Dear Someone XXXVI

Dear Someone,

I want a new main character in young adult fiction.

One who doesn’t fall in love.

One who deals with bullies, and the worst bully is herself.

She tries to be everything everyone wants her to be, and crumbles more and more ever day.

You see it throughout the book. Her thought process.

She starts on top. Yet–page by page, negative connotations and anxiety, take you on the journey of her mind.

And, by the end she’s sitting in the ruins of her life.

She wonders how she got her, and she wants to blame everyone else.

But–you know.

It was her.













I’m frustrated, angry, confused, wrapped in a parcel.

The best thing to do in these times is drive to the library. Grab a ton of random books. Find a lonely, isolated corner, and get completely lost in words. Get lost in different worlds. Get lost in characters–fall in love with a few and cry with many.

Words–such a powerful weapon. You may not know you have so much power, but you do, and it’s hidden in sentences.

Words–I’ll find love for you again when I read. I will find some paragraph or sentence that will rebuild our friendship.

‘She was fascinated with words. To her words were things of beauty, each like a magical powder or potion that could be combined with other words to create powerful spells.’ –Dean Koontz.

‘I look books. I love that moment when you open one and sink into it you can escape from the world, into a story that’s way more interesting than yours will ever be.’ Elizabeth Scott.

‘I have loved words and I have hated them. I hope I have made them right.’ Marcus Zusak.



Endings are goodbyes.

Beginnings are hellos.

The middle is the fights, hugs, love, joy, adventures, dark days, taken chapter by chapter.

I am finishing a recent chapter, I’ve tried to keep it going for so long, but now I’m done fighting.

One day, I will skim back and laugh, because it all worked out for something better. I may know this, but I somehow I still want it here.

Because this chapter was personal and at first perfect, but then turned and stabbed me in the back. He’s slipping through my fingers, though I never had him. My life is shifting, though I never had control.

Not me, don’t get your hopes up….

What You Read Shapes Who You Are

As a reader, I’ve heard that my whole life. And I never realized the truth behind that statement before. Especially for me. Everything that I say, write, do, seems to be influenced by something I’ve read in my life.

I think a great reader is born at birth. A true reader knows that the book they hold in their hand is not just pages full of words, but a world that someone created, each character influenced by real people and by the author’s imagination.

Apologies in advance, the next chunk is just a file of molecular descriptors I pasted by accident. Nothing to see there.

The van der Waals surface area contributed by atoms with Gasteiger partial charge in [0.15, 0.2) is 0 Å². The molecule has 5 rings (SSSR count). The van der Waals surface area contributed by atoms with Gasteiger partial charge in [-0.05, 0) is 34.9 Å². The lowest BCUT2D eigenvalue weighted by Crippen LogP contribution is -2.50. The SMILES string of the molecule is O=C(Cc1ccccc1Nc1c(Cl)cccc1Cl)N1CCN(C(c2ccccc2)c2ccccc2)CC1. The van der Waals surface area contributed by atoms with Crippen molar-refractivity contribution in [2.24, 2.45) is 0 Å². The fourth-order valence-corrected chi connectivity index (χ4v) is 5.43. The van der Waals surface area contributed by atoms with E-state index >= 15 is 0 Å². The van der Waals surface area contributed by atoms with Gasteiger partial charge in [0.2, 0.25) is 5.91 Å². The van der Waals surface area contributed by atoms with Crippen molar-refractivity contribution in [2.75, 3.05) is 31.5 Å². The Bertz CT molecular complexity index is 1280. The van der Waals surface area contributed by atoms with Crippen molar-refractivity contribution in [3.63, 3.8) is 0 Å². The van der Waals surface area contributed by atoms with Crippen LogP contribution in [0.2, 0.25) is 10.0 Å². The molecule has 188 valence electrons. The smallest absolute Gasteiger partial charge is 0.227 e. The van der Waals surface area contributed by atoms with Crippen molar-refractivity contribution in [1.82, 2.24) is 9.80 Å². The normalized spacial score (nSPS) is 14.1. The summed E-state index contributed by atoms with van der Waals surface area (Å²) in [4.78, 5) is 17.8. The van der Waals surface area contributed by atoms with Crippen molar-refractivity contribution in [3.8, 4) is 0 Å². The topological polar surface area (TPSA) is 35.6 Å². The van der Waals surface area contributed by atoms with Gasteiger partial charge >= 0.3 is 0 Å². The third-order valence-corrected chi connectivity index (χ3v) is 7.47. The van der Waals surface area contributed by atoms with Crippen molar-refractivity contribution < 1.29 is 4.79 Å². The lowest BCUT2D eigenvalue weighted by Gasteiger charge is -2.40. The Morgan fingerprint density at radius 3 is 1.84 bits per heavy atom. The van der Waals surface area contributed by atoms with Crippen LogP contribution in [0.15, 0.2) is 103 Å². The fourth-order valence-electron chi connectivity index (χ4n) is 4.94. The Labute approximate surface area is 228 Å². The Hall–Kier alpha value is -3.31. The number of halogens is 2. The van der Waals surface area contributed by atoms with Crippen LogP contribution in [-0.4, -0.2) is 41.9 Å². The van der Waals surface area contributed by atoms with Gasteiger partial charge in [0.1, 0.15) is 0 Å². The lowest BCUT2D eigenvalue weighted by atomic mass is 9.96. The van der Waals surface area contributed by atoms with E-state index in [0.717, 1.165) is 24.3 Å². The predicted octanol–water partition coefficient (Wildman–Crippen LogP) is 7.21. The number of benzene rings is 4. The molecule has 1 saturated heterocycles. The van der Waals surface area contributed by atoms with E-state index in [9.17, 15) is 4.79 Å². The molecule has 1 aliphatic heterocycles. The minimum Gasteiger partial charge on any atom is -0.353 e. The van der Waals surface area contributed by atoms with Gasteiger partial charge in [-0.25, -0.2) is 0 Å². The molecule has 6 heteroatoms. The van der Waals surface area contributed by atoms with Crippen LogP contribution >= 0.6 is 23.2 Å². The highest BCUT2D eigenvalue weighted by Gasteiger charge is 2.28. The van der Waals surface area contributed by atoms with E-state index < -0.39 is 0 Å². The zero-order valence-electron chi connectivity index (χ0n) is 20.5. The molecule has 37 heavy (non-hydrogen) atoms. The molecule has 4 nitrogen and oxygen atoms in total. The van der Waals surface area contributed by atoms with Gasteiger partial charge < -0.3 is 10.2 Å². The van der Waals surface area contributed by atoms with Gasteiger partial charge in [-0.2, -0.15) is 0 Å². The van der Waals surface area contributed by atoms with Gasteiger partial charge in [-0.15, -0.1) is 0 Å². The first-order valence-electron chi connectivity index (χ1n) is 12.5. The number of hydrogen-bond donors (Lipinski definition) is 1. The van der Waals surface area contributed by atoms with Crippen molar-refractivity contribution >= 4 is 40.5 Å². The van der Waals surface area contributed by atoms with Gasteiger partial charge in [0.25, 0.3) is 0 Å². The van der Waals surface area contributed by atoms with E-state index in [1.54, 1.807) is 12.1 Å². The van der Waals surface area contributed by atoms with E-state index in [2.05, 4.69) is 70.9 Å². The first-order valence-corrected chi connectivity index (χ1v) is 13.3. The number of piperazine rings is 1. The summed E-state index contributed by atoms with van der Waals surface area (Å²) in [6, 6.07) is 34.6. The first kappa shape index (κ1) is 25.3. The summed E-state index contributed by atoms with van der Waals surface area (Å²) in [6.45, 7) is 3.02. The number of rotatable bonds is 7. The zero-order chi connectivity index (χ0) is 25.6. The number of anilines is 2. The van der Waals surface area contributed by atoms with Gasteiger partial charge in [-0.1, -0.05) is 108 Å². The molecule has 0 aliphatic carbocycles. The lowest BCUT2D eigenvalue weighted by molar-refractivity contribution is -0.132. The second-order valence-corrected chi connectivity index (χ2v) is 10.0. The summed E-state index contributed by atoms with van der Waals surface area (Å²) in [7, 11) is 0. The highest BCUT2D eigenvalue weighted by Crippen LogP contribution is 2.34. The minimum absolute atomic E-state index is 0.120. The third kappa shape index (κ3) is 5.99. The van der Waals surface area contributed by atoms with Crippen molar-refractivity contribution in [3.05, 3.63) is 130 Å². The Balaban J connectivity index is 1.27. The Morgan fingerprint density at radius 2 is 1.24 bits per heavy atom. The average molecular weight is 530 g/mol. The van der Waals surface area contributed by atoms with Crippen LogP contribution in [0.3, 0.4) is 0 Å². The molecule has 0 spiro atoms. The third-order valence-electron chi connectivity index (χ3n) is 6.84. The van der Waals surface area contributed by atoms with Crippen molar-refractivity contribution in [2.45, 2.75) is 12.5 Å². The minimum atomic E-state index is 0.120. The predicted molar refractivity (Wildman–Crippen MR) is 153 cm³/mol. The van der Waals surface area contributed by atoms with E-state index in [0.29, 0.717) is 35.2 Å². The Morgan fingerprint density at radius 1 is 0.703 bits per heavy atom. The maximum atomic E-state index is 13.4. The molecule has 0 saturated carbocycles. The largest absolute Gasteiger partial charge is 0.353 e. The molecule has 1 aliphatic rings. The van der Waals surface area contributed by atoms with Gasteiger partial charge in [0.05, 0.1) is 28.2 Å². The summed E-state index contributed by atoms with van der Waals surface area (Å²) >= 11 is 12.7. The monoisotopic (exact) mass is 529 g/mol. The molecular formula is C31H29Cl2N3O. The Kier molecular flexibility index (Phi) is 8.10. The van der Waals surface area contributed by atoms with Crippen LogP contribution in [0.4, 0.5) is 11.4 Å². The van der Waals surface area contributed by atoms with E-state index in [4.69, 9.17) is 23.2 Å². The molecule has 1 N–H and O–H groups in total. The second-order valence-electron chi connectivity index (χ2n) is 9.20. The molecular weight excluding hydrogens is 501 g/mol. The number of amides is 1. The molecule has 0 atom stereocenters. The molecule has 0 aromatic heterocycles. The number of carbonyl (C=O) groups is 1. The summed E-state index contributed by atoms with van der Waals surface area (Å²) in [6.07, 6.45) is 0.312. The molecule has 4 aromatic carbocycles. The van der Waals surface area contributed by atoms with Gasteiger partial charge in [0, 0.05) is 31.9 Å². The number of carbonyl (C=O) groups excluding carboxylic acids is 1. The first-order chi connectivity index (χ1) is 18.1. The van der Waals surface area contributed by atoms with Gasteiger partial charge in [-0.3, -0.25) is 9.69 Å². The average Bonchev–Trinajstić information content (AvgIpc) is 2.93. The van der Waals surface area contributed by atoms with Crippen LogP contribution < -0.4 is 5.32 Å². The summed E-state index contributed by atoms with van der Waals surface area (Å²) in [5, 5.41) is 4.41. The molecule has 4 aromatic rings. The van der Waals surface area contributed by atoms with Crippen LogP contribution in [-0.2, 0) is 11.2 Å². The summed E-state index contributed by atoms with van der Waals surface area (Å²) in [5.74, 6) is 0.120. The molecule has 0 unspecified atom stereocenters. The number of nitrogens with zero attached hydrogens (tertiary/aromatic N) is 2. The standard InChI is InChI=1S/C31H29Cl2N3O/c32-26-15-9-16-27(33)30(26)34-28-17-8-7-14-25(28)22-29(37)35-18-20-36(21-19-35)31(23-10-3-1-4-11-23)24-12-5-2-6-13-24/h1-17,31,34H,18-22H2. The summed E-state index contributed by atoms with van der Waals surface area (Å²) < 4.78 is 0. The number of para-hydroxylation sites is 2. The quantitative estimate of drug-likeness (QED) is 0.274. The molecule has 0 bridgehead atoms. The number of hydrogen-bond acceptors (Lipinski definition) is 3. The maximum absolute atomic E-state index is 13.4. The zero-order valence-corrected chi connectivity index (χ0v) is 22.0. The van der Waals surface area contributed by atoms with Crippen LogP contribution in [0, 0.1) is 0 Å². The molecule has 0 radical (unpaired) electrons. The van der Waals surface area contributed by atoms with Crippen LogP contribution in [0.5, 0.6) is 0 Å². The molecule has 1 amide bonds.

My love for read started when it was taught to me by my Mom, and since then my love for books grows more and more. I’ll admit, I enjoy classics and fantasies more than anything but I’m willing to delve into any book given to me.

Some of the things I’ve done because of books are sometimes humiliating. Like staying inside to get ‘porcelain’ skin so I could be a proper lady. But if it wasn’t for books, I wouldn’t be talking the way I do, I wouldn’t be a dreamer, or talk to trees, and I wouldn’t have this blog.

I feel like every book I’ve read is held in some place in my heart, and every character has shaped me in some weird way. Anne Shirley is my number one book role model has taught me almost everything I know. Jo March has taught me to be myself through all trials. Elizabeth Bennett has taught me that people should love you for who you are. Katniss Everdeen has taught me to be brave for the people that love you. Lucy Pevensie taught me to believe in anything I want and let no one change my mind. Rudy Steiner (my most favorite boy role model) taught me to be a faithful friend until I die. And there are so many more.

So my question to you is what character from a book has shaped you?

I Played Cards With Rudy Steiner

I was sitting across from one of my dad’s best friend’s step son. A newly immigrated twelve-year-old from Germany. His accent was thick and his English was blanketed in it. He was a tall and lanky, and the hair the color of lemons. I was sitting across from one of my favorite book characters ever. Rudy Steiner.


To explain to people who have not read The Book Thief, Rudy Steiner is a twelve-year-old boy who is a tall, lankly, running, soccer playing, thieving, German boy living in a poor stricken town during WWII.

Well here I was, playing this ‘Rudy’ in cards. I had taught him GoFish and he refused to say that, so he said, “No Fish,” or “Go Fishing.” He was cocky, refusing to admit defeat, just like my favorite character and all I could do was smile and tell him had lost. I played if later in chess and he beat me badly

I watched him play soccer with a tennis ball, since all our soccer balls had disappeared. He kicked it around and it reminded me of the part of the book where they said they had no ball so they made one.

I watched him eat more than anyone and stay as skinny as a rail, making me feel sick. And he even ate dessert afterwards.

I watched him ditch my brother to come hang out with me and my older sister. He had no fear of girls whatsoever, much like Rudy.

As I sat on my bed later, I realized this boy, this beautiful character was a blessing. How many times in your life do you get to meet one of your favorite characters? Not often enough. I know I’m going to see ‘Rudy’ a lot more because our dads are friends, and I’m glad because I believe Rudy and I are going to be good friends.